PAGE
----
“Many homosexual men in Indonesia speak what they call Bahasa gay ‘gay language’, a linguistic phenomenon based upon Bahasa Indonesia (Indonesian), Indonesia’s national language. Bahasa gay involves derivational processes including unique suffixes and word substitutions and a pragmatics oriented around community rather than secrecy.” (Boellstorff 2004: 248)

But, back to Indonesian mass media and queer representations therein. Since 1998 there has been an increase of the Indonesian film industry and with it also a rise of queer characters. Since then, alternative subjectivities are being presented in a more positive light and offer room for discussion. In 2002 the first Q! Film Festival took place, which offers a platform where queer films can be screened and provides a safe space for discussions. The launch of the festival, which was founded by freelance jounalists and movie fanatics, was attacked by Muslim fundamentalists who protested. In 2010 the festival was also attacked by the Islamic Defenders Front (IDF) who shouted homophobic slogans, physical threats and they accused the festival of blasphemy.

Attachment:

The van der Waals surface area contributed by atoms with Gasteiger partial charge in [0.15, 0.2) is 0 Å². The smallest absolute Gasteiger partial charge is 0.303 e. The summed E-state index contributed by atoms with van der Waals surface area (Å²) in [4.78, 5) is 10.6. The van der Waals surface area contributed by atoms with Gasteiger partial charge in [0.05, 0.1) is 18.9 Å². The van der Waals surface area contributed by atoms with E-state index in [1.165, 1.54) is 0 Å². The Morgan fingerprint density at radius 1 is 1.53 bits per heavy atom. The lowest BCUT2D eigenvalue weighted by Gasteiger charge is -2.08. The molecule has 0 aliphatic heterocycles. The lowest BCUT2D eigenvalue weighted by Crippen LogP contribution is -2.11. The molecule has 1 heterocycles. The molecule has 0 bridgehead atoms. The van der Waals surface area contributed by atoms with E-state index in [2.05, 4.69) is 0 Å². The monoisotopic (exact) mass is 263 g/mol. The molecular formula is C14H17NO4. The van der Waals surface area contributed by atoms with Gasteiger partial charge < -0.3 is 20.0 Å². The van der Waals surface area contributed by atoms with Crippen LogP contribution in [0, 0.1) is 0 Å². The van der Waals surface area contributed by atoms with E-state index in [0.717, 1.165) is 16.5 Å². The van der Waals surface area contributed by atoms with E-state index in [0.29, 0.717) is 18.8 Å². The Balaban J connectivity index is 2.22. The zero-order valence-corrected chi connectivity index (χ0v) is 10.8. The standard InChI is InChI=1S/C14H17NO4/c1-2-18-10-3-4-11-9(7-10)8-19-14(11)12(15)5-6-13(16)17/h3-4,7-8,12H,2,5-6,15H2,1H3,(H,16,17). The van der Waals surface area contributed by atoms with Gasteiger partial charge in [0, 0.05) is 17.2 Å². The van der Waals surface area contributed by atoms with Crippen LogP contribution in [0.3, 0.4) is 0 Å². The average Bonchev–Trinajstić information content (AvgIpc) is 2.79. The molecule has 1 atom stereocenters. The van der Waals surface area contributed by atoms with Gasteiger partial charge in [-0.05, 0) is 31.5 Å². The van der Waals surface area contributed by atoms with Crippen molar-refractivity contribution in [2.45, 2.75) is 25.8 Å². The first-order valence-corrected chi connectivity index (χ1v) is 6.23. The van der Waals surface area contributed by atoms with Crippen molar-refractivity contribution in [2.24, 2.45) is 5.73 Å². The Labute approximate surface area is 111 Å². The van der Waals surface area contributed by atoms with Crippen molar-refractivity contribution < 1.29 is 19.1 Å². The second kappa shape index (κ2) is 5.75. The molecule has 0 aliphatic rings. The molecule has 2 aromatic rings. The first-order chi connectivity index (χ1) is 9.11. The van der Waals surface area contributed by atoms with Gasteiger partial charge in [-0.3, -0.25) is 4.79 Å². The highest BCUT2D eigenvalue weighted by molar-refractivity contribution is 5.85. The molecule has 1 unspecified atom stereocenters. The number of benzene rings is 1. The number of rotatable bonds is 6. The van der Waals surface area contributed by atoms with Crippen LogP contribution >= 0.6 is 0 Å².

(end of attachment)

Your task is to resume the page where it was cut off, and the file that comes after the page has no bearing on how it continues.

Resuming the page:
Visual anthropologist Laura Coppens, whom I have had the pleasure to interview for my thesis, argues that these kinds of festivals are of particular importance. She states that they help open up new ‘queerscapes’ in Indonesia where lesbi and gay Indonesians can negotiate their sexual identity and construct forms of gender and sexuality that are specific to the Indonesian context (Coppens in Michalik & Coppens 2009: 179).

Even though most Indonesian filmmakers, actors and characters are little known in the global film industry, the archipelago knows a long history of filmmaking. In the early 1900’s films from Europe and the United Stated were often screened in the Dutch-Indies. But, because of the dominant presence of foreign movies and the documentary film company which was connected to The Netherlands, it was very difficult to set up an independent Indonesian production (Michalik 2009: 7). The first film production which was made on Indonesian, or on Dutch-Indies ground at the time, was not financed by an Indonesian but by the Europeans Heuvelop and Kruger. The movie, “Loetokeng Kasaroeg” (1926), was based on a Javanese legend.